A dentist who removed a whole row of a woman's teeth instead of the four she wanted pulled breached her rights to informed consent and appropriate care, the Health and Disability Commissioner has found.
The patient had agreed to have four teeth removed but before the extraction on December 5, 2002, the dentist, who was not named, asked her again which teeth were to be pulled. She said "four teeth" but the dentist heard "these teeth".
The dentist did not check records that stated the woman was only to have four teeth removed and he also failed to check the partial plate to be fitted which would have made it obvious that the whole lower row was not to be removed.
The commissioner's decision noted that earlier the option to remove the whole row of teeth had been discussed but the woman decided against it.
Later, reviewing his treatment plan, the dentist mistakenly thought it was decided to go ahead with the whole clearance. He did not get written consent for this and relied on the conversation with his patient.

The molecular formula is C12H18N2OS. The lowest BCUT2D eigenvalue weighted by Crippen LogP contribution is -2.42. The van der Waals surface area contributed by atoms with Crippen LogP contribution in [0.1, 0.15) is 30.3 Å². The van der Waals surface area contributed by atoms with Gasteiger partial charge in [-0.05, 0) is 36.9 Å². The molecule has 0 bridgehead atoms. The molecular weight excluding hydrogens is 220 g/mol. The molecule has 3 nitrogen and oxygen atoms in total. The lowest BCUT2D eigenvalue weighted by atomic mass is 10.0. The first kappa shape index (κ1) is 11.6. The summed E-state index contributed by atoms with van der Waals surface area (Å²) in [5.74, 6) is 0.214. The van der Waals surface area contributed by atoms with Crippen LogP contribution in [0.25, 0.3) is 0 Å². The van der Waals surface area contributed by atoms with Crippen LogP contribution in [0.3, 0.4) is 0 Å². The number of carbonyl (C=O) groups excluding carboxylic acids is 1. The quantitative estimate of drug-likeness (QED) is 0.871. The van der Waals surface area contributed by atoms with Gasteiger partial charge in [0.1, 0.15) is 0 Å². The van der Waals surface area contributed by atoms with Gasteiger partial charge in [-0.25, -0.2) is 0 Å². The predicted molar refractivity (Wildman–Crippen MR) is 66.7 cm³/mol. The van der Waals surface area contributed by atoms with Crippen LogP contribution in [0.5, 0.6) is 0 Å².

The commissioner ruled the dentist had failed to obtain informed consent as required under the Code of Health and Disability Services Consumers' Rights.
He also found the dentist did not provide dental services with reasonable care and skill, also breaching the code.
The woman was bruised by the extractions and suffered a higher risk of infection and other problems associated with wearing a full lower denture.
The decision said the dentist quickly admitted his error and has made some efforts to remedy it. He apologised unreservedly to the woman and provided her with some free follow-up treatment. He also contributed to the transport costs for her initial treatment in 2002.
The commissioner said the dentist had reviewed his procedures to make sure a similar error would not happen again.
The decision was to be forwarded to the Dental Council of New Zealand and the New Zealand Dental Association.